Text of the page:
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BA Drama and English Literature / Course details

Year of entry: 2021

Course unit details:
Devising for Performance

Unit code DRAM21042
Credit rating 20
Unit level Level 2
Teaching period(s) Semester 2
Offered by Drama
Available as a free choice unit? No

Overview

This module combines aspects of practical and improvisational engagement as a performer/theatre maker with embodied exploration and analysis of performance techniques in the field of devising. The module helps students to gain practical skills relating to the process and practice of devising for performance, and develops their ability to evaluate their own creative work in practice. The module is structured through workshops that explore a mainly body based approach to devising designed to build a working practical vocabulary and repertoire through which students can work towards creating original devised work in performance. Students are expected to read from the reading list provided and to research the work of contemporary companies and practitioners who make work through devising. This research will form the basis of an understanding of the wide variety of practice constituting devised theatre.

 

Pre/co-requisites

Pre-requisite units

Any L1 Drama Practice module – Performance Practices 1; Performance Practices 2

 

Co-requisite units

Any L2 Drama Core Study module - Practitioners in Context 1; Practitioners in Context 2

 

 

Aims

  • To develop and deepen students’ working knowledge of approaches to devising for performance
  • To extend students’ knowledge of key practitioners in the field of devised performance, and their ability to draw on these approaches to develop their own work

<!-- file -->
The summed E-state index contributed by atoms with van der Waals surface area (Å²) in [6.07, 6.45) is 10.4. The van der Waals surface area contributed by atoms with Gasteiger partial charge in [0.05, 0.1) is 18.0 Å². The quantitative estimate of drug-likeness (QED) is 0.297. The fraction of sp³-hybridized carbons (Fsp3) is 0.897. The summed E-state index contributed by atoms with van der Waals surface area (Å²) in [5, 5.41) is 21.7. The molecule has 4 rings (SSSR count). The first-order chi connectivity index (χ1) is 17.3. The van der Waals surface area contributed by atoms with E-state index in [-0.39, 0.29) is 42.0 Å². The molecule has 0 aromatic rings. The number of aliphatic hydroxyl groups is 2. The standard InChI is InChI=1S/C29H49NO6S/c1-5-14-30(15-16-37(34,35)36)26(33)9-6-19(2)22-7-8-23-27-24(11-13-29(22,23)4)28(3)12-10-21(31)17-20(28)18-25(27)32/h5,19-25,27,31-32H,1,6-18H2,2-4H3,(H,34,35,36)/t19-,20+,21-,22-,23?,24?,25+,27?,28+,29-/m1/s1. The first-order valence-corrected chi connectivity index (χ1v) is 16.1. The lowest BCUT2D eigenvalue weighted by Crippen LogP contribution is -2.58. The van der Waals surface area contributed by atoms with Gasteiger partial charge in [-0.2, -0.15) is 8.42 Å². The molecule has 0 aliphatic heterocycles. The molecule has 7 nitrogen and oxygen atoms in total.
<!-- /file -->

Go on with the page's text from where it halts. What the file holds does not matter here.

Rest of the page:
• To enhance the students' skills in devising theatre and their ability to evaluate their own creative and intellectual work
  • To provide students with an opportunity to learn how to work effectively in a group-based process of theatre-making, from conceptualisation to realisation of a piece of group performance that is intelligible, playable, and challenging

 

Knowledge and understanding

  • examine and test in practice some of the key components of the theory and practice of devised theatre
  • develop effective strategies for collaborative group work
  • demonstrate an ability to evaluate their own work and consider professional practitioners through a log book and reflective essay
  • demonstrate skills and a working knowledge base in devised performance practice

Intellectual skills

  • display a critical and practical understanding of the various relationships possible between text-stimuli (including images, text and objects), body, actor, theatrical space and spectator
  • analyse the creative process of others, student and professional, and measure the quality of their own work against professional standards
  • draw theory and practice together through processes of creation and reflection

 

Practical skills

  • collectively devise for, and present material to, an audience
  • demonstrate their ability to take personal responsibility and take initiative in decision-making
  • offer constructive feedback to peers and revise their own approach in response to feedback from tutors and peers